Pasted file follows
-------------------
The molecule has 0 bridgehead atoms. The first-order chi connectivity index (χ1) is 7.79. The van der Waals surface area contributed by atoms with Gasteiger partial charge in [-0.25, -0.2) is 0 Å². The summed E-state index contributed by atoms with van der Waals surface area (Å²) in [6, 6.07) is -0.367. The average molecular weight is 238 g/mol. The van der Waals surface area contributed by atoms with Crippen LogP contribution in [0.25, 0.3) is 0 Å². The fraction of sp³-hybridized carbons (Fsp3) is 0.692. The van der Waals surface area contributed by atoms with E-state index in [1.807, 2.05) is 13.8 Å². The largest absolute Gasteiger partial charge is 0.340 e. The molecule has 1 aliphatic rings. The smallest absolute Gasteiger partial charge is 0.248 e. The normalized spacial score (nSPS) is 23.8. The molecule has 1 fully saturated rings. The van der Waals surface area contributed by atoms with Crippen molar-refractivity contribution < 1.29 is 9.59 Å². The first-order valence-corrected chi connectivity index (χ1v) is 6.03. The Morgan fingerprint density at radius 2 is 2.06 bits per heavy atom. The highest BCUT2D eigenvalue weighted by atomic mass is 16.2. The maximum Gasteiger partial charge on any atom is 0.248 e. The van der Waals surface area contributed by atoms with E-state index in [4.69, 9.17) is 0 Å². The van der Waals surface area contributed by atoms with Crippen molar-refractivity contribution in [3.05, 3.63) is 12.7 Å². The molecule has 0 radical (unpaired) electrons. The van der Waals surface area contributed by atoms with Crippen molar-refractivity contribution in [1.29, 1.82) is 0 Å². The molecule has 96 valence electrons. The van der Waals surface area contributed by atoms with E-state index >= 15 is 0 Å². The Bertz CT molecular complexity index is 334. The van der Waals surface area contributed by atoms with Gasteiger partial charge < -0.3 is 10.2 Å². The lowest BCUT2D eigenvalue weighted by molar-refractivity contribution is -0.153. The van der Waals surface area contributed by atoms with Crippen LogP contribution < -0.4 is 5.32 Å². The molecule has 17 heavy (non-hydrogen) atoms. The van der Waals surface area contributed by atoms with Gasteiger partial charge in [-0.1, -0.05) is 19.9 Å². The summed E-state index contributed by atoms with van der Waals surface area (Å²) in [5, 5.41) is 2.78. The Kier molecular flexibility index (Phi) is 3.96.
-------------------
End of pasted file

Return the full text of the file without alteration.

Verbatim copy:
The molecule has 0 bridgehead atoms. The first-order chi connectivity index (χ1) is 7.79. The van der Waals surface area contributed by atoms with Gasteiger partial charge in [-0.25, -0.2) is 0 Å². The summed E-state index contributed by atoms with van der Waals surface area (Å²) in [6, 6.07) is -0.367. The average molecular weight is 238 g/mol. The van der Waals surface area contributed by atoms with Crippen LogP contribution in [0.25, 0.3) is 0 Å². The fraction of sp³-hybridized carbons (Fsp3) is 0.692. The van der Waals surface area contributed by atoms with E-state index in [1.807, 2.05) is 13.8 Å². The largest absolute Gasteiger partial charge is 0.340 e. The molecule has 1 aliphatic rings. The smallest absolute Gasteiger partial charge is 0.248 e. The normalized spacial score (nSPS) is 23.8. The molecule has 1 fully saturated rings. The van der Waals surface area contributed by atoms with Crippen molar-refractivity contribution < 1.29 is 9.59 Å². The first-order valence-corrected chi connectivity index (χ1v) is 6.03. The Morgan fingerprint density at radius 2 is 2.06 bits per heavy atom. The highest BCUT2D eigenvalue weighted by atomic mass is 16.2. The maximum Gasteiger partial charge on any atom is 0.248 e. The van der Waals surface area contributed by atoms with E-state index in [4.69, 9.17) is 0 Å². The van der Waals surface area contributed by atoms with Crippen molar-refractivity contribution in [3.05, 3.63) is 12.7 Å². The molecule has 0 radical (unpaired) electrons. The van der Waals surface area contributed by atoms with Crippen molar-refractivity contribution in [1.29, 1.82) is 0 Å². The molecule has 96 valence electrons. The van der Waals surface area contributed by atoms with E-state index >= 15 is 0 Å². The Bertz CT molecular complexity index is 334. The van der Waals surface area contributed by atoms with Gasteiger partial charge < -0.3 is 10.2 Å². The lowest BCUT2D eigenvalue weighted by molar-refractivity contribution is -0.153. The van der Waals surface area contributed by atoms with Crippen LogP contribution < -0.4 is 5.32 Å². The molecule has 17 heavy (non-hydrogen) atoms. The van der Waals surface area contributed by atoms with Gasteiger partial charge in [-0.1, -0.05) is 19.9 Å². The summed E-state index contributed by atoms with van der Waals surface area (Å²) in [5, 5.41) is 2.78. The Kier molecular flexibility index (Phi) is 3.96.